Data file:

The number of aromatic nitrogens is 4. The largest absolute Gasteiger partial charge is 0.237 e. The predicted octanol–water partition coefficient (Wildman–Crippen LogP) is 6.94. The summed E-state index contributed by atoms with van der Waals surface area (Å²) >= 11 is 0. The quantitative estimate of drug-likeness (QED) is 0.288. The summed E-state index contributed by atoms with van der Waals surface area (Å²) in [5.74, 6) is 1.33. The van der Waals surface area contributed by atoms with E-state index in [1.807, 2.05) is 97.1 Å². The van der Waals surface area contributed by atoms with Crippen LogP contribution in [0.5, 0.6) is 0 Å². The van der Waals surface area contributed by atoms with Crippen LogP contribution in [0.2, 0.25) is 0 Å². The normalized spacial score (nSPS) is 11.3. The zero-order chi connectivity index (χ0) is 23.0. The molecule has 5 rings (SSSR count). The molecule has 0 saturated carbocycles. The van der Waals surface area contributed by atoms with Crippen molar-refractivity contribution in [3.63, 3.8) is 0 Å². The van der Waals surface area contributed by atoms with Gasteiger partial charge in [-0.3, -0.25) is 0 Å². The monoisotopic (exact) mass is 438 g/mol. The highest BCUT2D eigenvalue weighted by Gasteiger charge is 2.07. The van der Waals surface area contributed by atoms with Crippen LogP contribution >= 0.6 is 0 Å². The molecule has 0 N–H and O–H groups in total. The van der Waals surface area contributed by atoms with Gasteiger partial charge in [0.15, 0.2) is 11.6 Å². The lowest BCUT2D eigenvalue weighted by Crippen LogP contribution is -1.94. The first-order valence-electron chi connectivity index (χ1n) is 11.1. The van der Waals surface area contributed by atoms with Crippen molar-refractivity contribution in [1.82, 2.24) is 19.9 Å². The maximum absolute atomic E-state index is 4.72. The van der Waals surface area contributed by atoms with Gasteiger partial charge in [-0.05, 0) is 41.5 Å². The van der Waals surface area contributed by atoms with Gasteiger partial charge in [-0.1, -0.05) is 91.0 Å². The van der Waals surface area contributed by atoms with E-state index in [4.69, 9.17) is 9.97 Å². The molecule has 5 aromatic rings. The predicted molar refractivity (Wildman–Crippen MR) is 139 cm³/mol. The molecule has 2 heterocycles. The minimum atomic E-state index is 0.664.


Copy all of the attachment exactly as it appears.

The number of aromatic nitrogens is 4. The largest absolute Gasteiger partial charge is 0.237 e. The predicted octanol–water partition coefficient (Wildman–Crippen LogP) is 6.94. The summed E-state index contributed by atoms with van der Waals surface area (Å²) >= 11 is 0. The quantitative estimate of drug-likeness (QED) is 0.288. The summed E-state index contributed by atoms with van der Waals surface area (Å²) in [5.74, 6) is 1.33. The van der Waals surface area contributed by atoms with E-state index in [1.807, 2.05) is 97.1 Å². The van der Waals surface area contributed by atoms with Crippen LogP contribution in [0.5, 0.6) is 0 Å². The van der Waals surface area contributed by atoms with Crippen LogP contribution in [0.2, 0.25) is 0 Å². The normalized spacial score (nSPS) is 11.3. The zero-order chi connectivity index (χ0) is 23.0. The molecule has 5 rings (SSSR count). The molecule has 0 saturated carbocycles. The van der Waals surface area contributed by atoms with Crippen molar-refractivity contribution in [3.63, 3.8) is 0 Å². The van der Waals surface area contributed by atoms with Gasteiger partial charge in [-0.3, -0.25) is 0 Å². The monoisotopic (exact) mass is 438 g/mol. The highest BCUT2D eigenvalue weighted by Gasteiger charge is 2.07. The van der Waals surface area contributed by atoms with Crippen LogP contribution >= 0.6 is 0 Å². The molecule has 0 N–H and O–H groups in total. The van der Waals surface area contributed by atoms with Gasteiger partial charge in [0.15, 0.2) is 11.6 Å². The lowest BCUT2D eigenvalue weighted by Crippen LogP contribution is -1.94. The first-order valence-electron chi connectivity index (χ1n) is 11.1. The van der Waals surface area contributed by atoms with Crippen molar-refractivity contribution in [1.82, 2.24) is 19.9 Å². The maximum absolute atomic E-state index is 4.72. The van der Waals surface area contributed by atoms with Gasteiger partial charge in [-0.05, 0) is 41.5 Å². The van der Waals surface area contributed by atoms with Gasteiger partial charge in [-0.1, -0.05) is 91.0 Å². The van der Waals surface area contributed by atoms with E-state index in [4.69, 9.17) is 9.97 Å². The molecule has 5 aromatic rings. The predicted molar refractivity (Wildman–Crippen MR) is 139 cm³/mol. The molecule has 2 heterocycles. The minimum atomic E-state index is 0.664.